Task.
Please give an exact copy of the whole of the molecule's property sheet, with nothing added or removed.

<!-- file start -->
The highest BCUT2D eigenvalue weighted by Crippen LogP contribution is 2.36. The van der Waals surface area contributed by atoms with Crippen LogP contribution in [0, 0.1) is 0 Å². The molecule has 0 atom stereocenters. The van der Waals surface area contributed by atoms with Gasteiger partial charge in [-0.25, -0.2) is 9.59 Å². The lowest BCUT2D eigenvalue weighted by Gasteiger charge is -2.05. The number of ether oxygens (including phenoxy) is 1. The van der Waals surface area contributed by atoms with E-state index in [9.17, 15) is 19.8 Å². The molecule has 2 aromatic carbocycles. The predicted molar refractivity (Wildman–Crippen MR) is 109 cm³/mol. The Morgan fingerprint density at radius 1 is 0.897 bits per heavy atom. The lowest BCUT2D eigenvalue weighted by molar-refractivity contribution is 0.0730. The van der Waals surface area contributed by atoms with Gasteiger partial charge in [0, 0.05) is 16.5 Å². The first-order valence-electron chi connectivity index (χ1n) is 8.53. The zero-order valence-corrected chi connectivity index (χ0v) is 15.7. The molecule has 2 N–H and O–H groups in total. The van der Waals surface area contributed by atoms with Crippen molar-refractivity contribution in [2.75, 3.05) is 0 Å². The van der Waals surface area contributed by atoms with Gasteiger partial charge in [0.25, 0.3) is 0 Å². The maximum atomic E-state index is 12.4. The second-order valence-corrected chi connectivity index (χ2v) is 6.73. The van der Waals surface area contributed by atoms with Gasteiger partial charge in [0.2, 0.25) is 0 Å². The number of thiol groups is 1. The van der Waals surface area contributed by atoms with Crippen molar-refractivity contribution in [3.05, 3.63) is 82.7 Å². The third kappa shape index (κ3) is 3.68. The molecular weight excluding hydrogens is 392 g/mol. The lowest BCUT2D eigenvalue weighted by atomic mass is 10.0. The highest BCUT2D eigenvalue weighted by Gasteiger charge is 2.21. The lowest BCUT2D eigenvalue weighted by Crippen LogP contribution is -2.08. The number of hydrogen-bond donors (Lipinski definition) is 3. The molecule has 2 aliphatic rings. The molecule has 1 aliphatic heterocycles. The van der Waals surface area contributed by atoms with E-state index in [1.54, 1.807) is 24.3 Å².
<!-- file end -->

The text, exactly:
The highest BCUT2D eigenvalue weighted by Crippen LogP contribution is 2.36. The van der Waals surface area contributed by atoms with Crippen LogP contribution in [0, 0.1) is 0 Å². The molecule has 0 atom stereocenters. The van der Waals surface area contributed by atoms with Gasteiger partial charge in [-0.25, -0.2) is 9.59 Å². The lowest BCUT2D eigenvalue weighted by Gasteiger charge is -2.05. The number of ether oxygens (including phenoxy) is 1. The van der Waals surface area contributed by atoms with E-state index in [9.17, 15) is 19.8 Å². The molecule has 2 aromatic carbocycles. The predicted molar refractivity (Wildman–Crippen MR) is 109 cm³/mol. The Morgan fingerprint density at radius 1 is 0.897 bits per heavy atom. The lowest BCUT2D eigenvalue weighted by molar-refractivity contribution is 0.0730. The van der Waals surface area contributed by atoms with Gasteiger partial charge in [0, 0.05) is 16.5 Å². The first-order valence-electron chi connectivity index (χ1n) is 8.53. The zero-order valence-corrected chi connectivity index (χ0v) is 15.7. The molecule has 2 N–H and O–H groups in total. The van der Waals surface area contributed by atoms with Crippen molar-refractivity contribution in [2.75, 3.05) is 0 Å². The van der Waals surface area contributed by atoms with Gasteiger partial charge in [0.25, 0.3) is 0 Å². The maximum atomic E-state index is 12.4. The second-order valence-corrected chi connectivity index (χ2v) is 6.73. The van der Waals surface area contributed by atoms with Gasteiger partial charge in [0.2, 0.25) is 0 Å². The number of thiol groups is 1. The van der Waals surface area contributed by atoms with Crippen molar-refractivity contribution in [3.05, 3.63) is 82.7 Å². The third kappa shape index (κ3) is 3.68. The molecular weight excluding hydrogens is 392 g/mol. The lowest BCUT2D eigenvalue weighted by atomic mass is 10.0. The highest BCUT2D eigenvalue weighted by Gasteiger charge is 2.21. The lowest BCUT2D eigenvalue weighted by Crippen LogP contribution is -2.08. The number of hydrogen-bond donors (Lipinski definition) is 3. The molecule has 2 aliphatic rings. The molecule has 1 aliphatic heterocycles. The van der Waals surface area contributed by atoms with E-state index in [1.54, 1.807) is 24.3 Å².